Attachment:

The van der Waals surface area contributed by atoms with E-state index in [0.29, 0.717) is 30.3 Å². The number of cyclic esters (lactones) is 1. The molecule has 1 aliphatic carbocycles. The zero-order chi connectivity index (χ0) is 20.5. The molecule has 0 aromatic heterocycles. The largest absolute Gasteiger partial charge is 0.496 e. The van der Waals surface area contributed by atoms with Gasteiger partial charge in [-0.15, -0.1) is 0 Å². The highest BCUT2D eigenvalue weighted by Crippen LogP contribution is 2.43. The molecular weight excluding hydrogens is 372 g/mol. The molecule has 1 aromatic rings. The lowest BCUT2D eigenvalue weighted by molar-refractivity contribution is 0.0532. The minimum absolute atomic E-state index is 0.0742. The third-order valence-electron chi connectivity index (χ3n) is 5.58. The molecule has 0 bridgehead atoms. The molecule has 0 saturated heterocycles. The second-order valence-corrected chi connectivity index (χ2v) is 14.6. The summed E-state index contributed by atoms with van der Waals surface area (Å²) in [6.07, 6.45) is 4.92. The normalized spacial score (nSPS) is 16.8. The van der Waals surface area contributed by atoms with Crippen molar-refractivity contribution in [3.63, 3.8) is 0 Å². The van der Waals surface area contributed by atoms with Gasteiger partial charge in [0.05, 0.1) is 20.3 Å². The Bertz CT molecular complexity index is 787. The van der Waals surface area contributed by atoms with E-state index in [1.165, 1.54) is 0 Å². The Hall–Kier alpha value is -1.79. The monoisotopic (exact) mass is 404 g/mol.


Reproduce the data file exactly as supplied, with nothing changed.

The van der Waals surface area contributed by atoms with E-state index in [0.29, 0.717) is 30.3 Å². The number of cyclic esters (lactones) is 1. The molecule has 1 aliphatic carbocycles. The zero-order chi connectivity index (χ0) is 20.5. The molecule has 0 aromatic heterocycles. The largest absolute Gasteiger partial charge is 0.496 e. The van der Waals surface area contributed by atoms with Gasteiger partial charge in [-0.15, -0.1) is 0 Å². The highest BCUT2D eigenvalue weighted by Crippen LogP contribution is 2.43. The molecular weight excluding hydrogens is 372 g/mol. The molecule has 1 aromatic rings. The lowest BCUT2D eigenvalue weighted by molar-refractivity contribution is 0.0532. The minimum absolute atomic E-state index is 0.0742. The third-order valence-electron chi connectivity index (χ3n) is 5.58. The molecule has 0 bridgehead atoms. The molecule has 0 saturated heterocycles. The second-order valence-corrected chi connectivity index (χ2v) is 14.6. The summed E-state index contributed by atoms with van der Waals surface area (Å²) in [6.07, 6.45) is 4.92. The normalized spacial score (nSPS) is 16.8. The van der Waals surface area contributed by atoms with Crippen molar-refractivity contribution in [3.63, 3.8) is 0 Å². The van der Waals surface area contributed by atoms with Gasteiger partial charge in [0.05, 0.1) is 20.3 Å². The Bertz CT molecular complexity index is 787. The van der Waals surface area contributed by atoms with E-state index in [1.165, 1.54) is 0 Å². The Hall–Kier alpha value is -1.79. The monoisotopic (exact) mass is 404 g/mol.